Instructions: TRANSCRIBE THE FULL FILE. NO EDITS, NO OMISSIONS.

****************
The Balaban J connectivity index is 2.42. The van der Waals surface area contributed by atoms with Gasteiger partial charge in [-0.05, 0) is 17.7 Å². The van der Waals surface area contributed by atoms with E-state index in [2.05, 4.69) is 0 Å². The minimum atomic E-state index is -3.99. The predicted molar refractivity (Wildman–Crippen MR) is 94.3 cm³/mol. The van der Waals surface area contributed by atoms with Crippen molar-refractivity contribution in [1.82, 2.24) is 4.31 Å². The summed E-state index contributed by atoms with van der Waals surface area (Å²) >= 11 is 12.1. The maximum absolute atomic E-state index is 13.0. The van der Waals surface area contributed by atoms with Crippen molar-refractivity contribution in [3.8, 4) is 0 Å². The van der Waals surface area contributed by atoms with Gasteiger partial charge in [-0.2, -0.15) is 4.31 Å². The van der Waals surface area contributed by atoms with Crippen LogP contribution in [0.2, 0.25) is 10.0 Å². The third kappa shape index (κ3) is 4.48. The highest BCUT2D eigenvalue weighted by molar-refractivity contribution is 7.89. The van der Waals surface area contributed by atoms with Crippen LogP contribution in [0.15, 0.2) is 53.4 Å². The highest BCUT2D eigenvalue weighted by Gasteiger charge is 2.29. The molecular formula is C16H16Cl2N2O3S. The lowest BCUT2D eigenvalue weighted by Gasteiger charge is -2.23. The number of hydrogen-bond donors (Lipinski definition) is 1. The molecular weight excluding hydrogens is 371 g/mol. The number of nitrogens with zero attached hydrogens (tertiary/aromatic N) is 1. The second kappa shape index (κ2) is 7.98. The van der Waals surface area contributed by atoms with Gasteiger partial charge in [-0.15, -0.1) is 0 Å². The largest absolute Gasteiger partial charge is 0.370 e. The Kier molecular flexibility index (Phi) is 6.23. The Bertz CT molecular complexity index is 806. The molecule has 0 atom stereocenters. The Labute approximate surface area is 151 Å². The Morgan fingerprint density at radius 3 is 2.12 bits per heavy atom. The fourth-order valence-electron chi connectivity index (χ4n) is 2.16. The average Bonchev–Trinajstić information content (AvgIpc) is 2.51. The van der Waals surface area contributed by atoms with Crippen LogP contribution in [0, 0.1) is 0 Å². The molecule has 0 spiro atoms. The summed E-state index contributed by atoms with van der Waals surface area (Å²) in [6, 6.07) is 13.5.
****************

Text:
The Balaban J connectivity index is 2.42. The van der Waals surface area contributed by atoms with Gasteiger partial charge in [-0.05, 0) is 17.7 Å². The van der Waals surface area contributed by atoms with E-state index in [2.05, 4.69) is 0 Å². The minimum atomic E-state index is -3.99. The predicted molar refractivity (Wildman–Crippen MR) is 94.3 cm³/mol. The van der Waals surface area contributed by atoms with Crippen molar-refractivity contribution in [1.82, 2.24) is 4.31 Å². The summed E-state index contributed by atoms with van der Waals surface area (Å²) >= 11 is 12.1. The maximum absolute atomic E-state index is 13.0. The van der Waals surface area contributed by atoms with Crippen molar-refractivity contribution in [3.8, 4) is 0 Å². The van der Waals surface area contributed by atoms with Gasteiger partial charge in [-0.2, -0.15) is 4.31 Å². The van der Waals surface area contributed by atoms with Crippen LogP contribution in [0.2, 0.25) is 10.0 Å². The third kappa shape index (κ3) is 4.48. The highest BCUT2D eigenvalue weighted by molar-refractivity contribution is 7.89. The van der Waals surface area contributed by atoms with Crippen LogP contribution in [0.15, 0.2) is 53.4 Å². The highest BCUT2D eigenvalue weighted by Gasteiger charge is 2.29. The molecular formula is C16H16Cl2N2O3S. The lowest BCUT2D eigenvalue weighted by Gasteiger charge is -2.23. The number of hydrogen-bond donors (Lipinski definition) is 1. The molecular weight excluding hydrogens is 371 g/mol. The number of nitrogens with zero attached hydrogens (tertiary/aromatic N) is 1. The second kappa shape index (κ2) is 7.98. The van der Waals surface area contributed by atoms with Gasteiger partial charge in [-0.15, -0.1) is 0 Å². The largest absolute Gasteiger partial charge is 0.370 e. The Kier molecular flexibility index (Phi) is 6.23. The Bertz CT molecular complexity index is 806. The molecule has 0 atom stereocenters. The Labute approximate surface area is 151 Å². The Morgan fingerprint density at radius 3 is 2.12 bits per heavy atom. The fourth-order valence-electron chi connectivity index (χ4n) is 2.16. The average Bonchev–Trinajstić information content (AvgIpc) is 2.51. The van der Waals surface area contributed by atoms with Crippen LogP contribution in [0, 0.1) is 0 Å². The molecule has 0 spiro atoms. The summed E-state index contributed by atoms with van der Waals surface area (Å²) in [6, 6.07) is 13.5.